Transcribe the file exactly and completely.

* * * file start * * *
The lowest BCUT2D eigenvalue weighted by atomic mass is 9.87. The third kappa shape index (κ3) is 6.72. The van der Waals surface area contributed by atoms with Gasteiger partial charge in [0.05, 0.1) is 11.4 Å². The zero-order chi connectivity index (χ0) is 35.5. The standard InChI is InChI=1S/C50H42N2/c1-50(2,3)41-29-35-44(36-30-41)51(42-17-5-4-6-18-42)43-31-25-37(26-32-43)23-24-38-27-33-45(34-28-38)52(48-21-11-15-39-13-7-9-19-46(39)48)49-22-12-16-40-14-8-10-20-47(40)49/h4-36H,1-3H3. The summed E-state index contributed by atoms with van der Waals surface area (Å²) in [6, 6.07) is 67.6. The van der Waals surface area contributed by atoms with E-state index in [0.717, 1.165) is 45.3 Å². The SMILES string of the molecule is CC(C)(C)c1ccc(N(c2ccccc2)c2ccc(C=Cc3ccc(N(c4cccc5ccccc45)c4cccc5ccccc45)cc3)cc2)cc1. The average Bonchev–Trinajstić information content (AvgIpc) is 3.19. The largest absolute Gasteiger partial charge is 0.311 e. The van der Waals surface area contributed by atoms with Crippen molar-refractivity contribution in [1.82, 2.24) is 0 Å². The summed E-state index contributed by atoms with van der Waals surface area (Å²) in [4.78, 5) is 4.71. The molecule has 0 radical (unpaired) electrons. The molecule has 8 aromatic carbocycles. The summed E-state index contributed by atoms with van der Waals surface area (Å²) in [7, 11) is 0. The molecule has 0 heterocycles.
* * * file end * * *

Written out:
The lowest BCUT2D eigenvalue weighted by atomic mass is 9.87. The third kappa shape index (κ3) is 6.72. The van der Waals surface area contributed by atoms with Gasteiger partial charge in [0.05, 0.1) is 11.4 Å². The zero-order chi connectivity index (χ0) is 35.5. The standard InChI is InChI=1S/C50H42N2/c1-50(2,3)41-29-35-44(36-30-41)51(42-17-5-4-6-18-42)43-31-25-37(26-32-43)23-24-38-27-33-45(34-28-38)52(48-21-11-15-39-13-7-9-19-46(39)48)49-22-12-16-40-14-8-10-20-47(40)49/h4-36H,1-3H3. The summed E-state index contributed by atoms with van der Waals surface area (Å²) in [6, 6.07) is 67.6. The van der Waals surface area contributed by atoms with E-state index in [0.717, 1.165) is 45.3 Å². The SMILES string of the molecule is CC(C)(C)c1ccc(N(c2ccccc2)c2ccc(C=Cc3ccc(N(c4cccc5ccccc45)c4cccc5ccccc45)cc3)cc2)cc1. The average Bonchev–Trinajstić information content (AvgIpc) is 3.19. The largest absolute Gasteiger partial charge is 0.311 e. The van der Waals surface area contributed by atoms with Crippen molar-refractivity contribution in [1.82, 2.24) is 0 Å². The summed E-state index contributed by atoms with van der Waals surface area (Å²) in [4.78, 5) is 4.71. The molecule has 0 radical (unpaired) electrons. The molecule has 8 aromatic carbocycles. The summed E-state index contributed by atoms with van der Waals surface area (Å²) in [7, 11) is 0. The molecule has 0 heterocycles.